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Marriage is a legal contract between two individuals which, in the eyes of the law, join the two together. Although marriage ceremonies often carry religious connotation, marriage itself is not dictated by religion, but rather by state marriage law. Marriage carries with it well over 1,000 legal benefits including inheritance rights, domestic violence protection, joint adoption, the ability to make medical decisions for your spouse, insurance benefits and hospital visitation rights.
Being that these rights are only available through marriage, and marriage is only granted to two people of the opposite sex, gays and lesbians are inherently excluded from partaking in these legal benefits with the person they choose to be with. In May of 2008, the California Supreme Court recognized that marriage is a fundamental right under the California Constitution and that by prohibiting same-sex marriage, gay and lesbian people were being denied this right.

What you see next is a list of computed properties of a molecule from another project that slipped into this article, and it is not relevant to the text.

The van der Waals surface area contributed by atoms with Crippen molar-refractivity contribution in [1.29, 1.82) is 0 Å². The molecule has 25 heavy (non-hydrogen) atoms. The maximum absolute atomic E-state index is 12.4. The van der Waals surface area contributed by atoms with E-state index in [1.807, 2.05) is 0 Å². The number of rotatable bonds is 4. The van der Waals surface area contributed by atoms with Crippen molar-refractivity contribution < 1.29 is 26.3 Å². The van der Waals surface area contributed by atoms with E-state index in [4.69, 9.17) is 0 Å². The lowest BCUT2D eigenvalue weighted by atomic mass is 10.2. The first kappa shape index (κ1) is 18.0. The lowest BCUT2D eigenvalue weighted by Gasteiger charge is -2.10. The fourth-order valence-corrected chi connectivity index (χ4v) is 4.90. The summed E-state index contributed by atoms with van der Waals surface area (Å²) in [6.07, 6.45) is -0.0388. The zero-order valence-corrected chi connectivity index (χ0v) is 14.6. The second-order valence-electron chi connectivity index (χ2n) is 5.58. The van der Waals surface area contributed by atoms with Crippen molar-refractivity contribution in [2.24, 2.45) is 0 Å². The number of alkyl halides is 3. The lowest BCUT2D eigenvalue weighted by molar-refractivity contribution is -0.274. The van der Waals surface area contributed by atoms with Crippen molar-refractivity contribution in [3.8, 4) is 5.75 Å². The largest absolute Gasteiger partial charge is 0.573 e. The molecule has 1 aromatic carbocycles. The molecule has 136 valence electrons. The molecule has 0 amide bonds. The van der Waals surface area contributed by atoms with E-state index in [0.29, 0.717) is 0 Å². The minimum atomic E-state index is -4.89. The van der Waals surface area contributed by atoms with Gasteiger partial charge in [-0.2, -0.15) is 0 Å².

In response to this ruling, activist groups sought to change the California Constitution through a ballot proposition, Proposition 8, which would redefine marriage as valid only between a man and a woman. Organizations including the Roman Catholic Church, the Church of Jesus Christ of Latter-day Saints, the Eastern Orthodox Church, the American Family Association, and Focus on the Family lobbied hard for their side, raising $35.8 million dollars for the advancement of their campaign.